As of 03 January more than 2,900 Swedes, 1,100 South Africans and 1,000 Germans were unaccounted for by one estimate. The total number of missing Germans declined on 04 January after over 100 people returning home. By 05 January The number of Danes missing fell to 69 from 275, although another 100 people who could have been in the area have still to be traced, so there are potentially still about 200 Danes missing. A total of 889 South Africans had not contacted their families as of 05 January, seven were officially classified as missing. On 03 January nearly 1,400 Norwegians were believed to be missing, but the Justice Ministry released a list that initially contained 275 names of people registered as missing. By 05 January the official total for Norwegians missing was 81.

As of March 9, 2005, the American count was 34 dead, 135 missing.

Among the foreign victims of the disaster were many European tourists enjoying a winter sunshine break from the northern winter at seaside resorts. As of 08 April 2005 the total included 544 Swedish nationals, of whom 341 have been identified, 301 Germans, with an estimated 276 still missing, 95 French holidaymakers, 95 from Britain with a further 74 still unaccounted for, 49 Austrians and 54 missing, 39 Swiss along with 87 still unaccounted for, 36 Danes and 10 missing, as well as 25 Dutch with up to 15 more missing. In addition, 21 Australians are confirmed dead and six are missing, along with 21 Hong Kong citizens and a further 19 unaccounted for and 15 Canadians as well as seven missing.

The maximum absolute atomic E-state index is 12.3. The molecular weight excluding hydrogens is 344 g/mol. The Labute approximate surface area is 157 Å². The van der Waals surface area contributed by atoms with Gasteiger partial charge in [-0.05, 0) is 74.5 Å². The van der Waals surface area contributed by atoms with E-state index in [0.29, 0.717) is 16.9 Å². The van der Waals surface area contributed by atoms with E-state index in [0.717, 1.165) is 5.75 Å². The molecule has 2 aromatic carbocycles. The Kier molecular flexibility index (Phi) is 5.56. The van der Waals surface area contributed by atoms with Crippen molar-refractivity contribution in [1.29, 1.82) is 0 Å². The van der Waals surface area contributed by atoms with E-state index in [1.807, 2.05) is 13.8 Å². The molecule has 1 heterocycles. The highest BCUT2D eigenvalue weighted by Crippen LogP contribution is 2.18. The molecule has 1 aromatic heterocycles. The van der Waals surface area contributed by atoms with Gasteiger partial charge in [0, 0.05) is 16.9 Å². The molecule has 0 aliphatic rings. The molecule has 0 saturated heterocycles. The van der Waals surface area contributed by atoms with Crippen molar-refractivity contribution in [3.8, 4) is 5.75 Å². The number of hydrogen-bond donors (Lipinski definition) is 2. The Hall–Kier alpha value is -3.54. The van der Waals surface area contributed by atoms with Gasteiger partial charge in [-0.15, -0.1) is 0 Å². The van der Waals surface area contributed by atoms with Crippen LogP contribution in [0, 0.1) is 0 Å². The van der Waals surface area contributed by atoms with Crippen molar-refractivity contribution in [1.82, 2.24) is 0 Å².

With possibly more than 2,000 Americans missing, the 2004 Tsunami would have ranked among the four worst American natural disasters, the others being the 1900 Gavelston hurricane [6,000 killed], the 1906 San Francisco earthquake and fire [2,000-3,000 killed], and the 1889 Johnstown Flood [2,200 killed]. Prior to the year 2004, only these three other events were on the short list of natural disasters that had killed more than a thousand Americans. The 2004 Tsunami may join this short list, even thought the Americans did not die in America.